What is Russia’s problem with the Black Sea grain deal?

This month, Russian President Vladimir Putin stated that his country was thinking about pulling out of the Black Sea grain agreement. He accused the West of defrauding Moscow by making it difficult for Moscow to sell its own agricultural products on the global market.

Putin stated that he will talk to African leaders who were in town on Saturday about the future of the grain deal.

The Black Sea Grain Initiative was negotiated by the UN and Turkey in July of last year to assist in addressing a worldwide food crisis made worse by Moscow’s invasion of Ukraine and blockade of its Black Sea ports.

It permits the export of food and fertiliser from the Ukrainian ports of Chornomorsk, Odessa, and Pivdennyi (Yuzhny). Three times the agreement has been extended, most recently through July 17.

So far, Ukraine has exported about 32 million tonnes of goods under the agreement, primarily maize and wheat. Although none has been exported, the programme also permits the export of ammonia, a vital component of nitrate fertiliser, in a secure manner.

A three-year agreement was also reached in July in which the UN committed to support Moscow in removing any barriers to its own food and fertiliser supplies. This agreement was made in an effort to persuade Russia to support the programme.

Although Western sanctions established following the February 2022 invasion of Ukraine do not apply to Russian exports of food and fertiliser, Moscow claims that restrictions on payments, logistics, and insurance have acted as an impediment to shipments.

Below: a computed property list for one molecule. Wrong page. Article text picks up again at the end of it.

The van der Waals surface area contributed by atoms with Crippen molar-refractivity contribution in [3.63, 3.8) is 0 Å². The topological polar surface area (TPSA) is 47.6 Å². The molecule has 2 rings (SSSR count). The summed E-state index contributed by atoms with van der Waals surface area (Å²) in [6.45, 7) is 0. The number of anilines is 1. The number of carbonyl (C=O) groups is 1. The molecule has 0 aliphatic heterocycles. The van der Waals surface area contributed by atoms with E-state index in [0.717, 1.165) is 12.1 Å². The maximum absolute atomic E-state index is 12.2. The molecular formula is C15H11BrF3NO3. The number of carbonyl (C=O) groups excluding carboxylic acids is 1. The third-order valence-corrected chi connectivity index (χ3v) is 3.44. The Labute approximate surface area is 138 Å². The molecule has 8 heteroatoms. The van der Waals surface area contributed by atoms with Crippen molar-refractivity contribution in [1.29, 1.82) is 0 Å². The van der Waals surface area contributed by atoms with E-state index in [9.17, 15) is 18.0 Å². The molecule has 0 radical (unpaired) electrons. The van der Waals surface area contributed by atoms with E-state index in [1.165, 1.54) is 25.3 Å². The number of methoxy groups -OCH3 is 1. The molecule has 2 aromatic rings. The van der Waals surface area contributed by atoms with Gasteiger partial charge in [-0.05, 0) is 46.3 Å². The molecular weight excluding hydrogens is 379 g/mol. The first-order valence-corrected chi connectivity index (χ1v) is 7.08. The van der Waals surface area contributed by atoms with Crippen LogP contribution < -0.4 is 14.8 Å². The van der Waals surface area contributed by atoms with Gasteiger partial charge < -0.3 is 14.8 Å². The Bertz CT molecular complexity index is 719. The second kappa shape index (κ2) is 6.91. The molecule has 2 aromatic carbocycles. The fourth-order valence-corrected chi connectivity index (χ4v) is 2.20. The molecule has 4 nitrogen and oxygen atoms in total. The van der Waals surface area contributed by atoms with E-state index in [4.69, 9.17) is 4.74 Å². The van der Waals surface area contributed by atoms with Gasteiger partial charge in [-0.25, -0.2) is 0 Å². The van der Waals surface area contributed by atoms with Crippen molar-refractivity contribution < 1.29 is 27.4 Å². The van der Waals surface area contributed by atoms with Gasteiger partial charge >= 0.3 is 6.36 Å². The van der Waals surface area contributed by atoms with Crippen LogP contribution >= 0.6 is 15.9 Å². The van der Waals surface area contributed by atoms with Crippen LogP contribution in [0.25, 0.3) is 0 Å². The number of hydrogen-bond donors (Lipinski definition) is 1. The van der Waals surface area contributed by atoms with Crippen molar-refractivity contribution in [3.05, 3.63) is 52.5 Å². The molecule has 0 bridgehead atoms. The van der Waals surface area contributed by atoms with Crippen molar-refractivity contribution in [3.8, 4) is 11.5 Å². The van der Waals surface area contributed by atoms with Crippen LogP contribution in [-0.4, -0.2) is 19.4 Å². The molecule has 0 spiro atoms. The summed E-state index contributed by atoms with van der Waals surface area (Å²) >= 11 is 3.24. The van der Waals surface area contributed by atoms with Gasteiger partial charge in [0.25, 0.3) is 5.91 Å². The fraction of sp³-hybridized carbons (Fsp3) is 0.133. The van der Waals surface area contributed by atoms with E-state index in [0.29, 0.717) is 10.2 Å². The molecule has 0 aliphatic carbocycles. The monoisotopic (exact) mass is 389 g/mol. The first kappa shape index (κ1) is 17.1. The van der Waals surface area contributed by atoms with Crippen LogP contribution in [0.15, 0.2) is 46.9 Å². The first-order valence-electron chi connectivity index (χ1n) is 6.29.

Last week, Stephane Dujarric, a spokesman for the U.N., stated that “the past months have shown tangible progress” in terms of increasing Russian exports, but he also noted that “challenges remain, but we will spare no effort to overcome all remaining obstacles.”

The increasing global food prices disproportionately affected the world’s poorest people. The U.N. World Food Programme (WFP) issued a warning in March of last year, stating that the country of Ukraine supplied 50% of the grain it used to feed its 125 million-person target population.

According to the United Nations, between 2018 and 2020, Africa imported $3.7 billion worth of wheat (32% of its total imports) from Russia and another $1.4 billion worth (12% of its total imports) from Ukraine.

The United Nations said last year that 36 nations, including some of the poorest and most vulnerable, such as Lebanon, Syria, Yemen, Somalia, and the Democratic Republic of the Congo, depend on Russia and the Ukraine for more than half of their wheat imports.

More than 625,000 tonnes of grain have already been supplied by the WFP under the terms of the Black Sea grain agreement for humanitarian operations in Afghanistan, Ethiopia, Kenya, Somalia, and Yemen. More than half of the wheat grain used by WFP in 2022 came from Ukraine.

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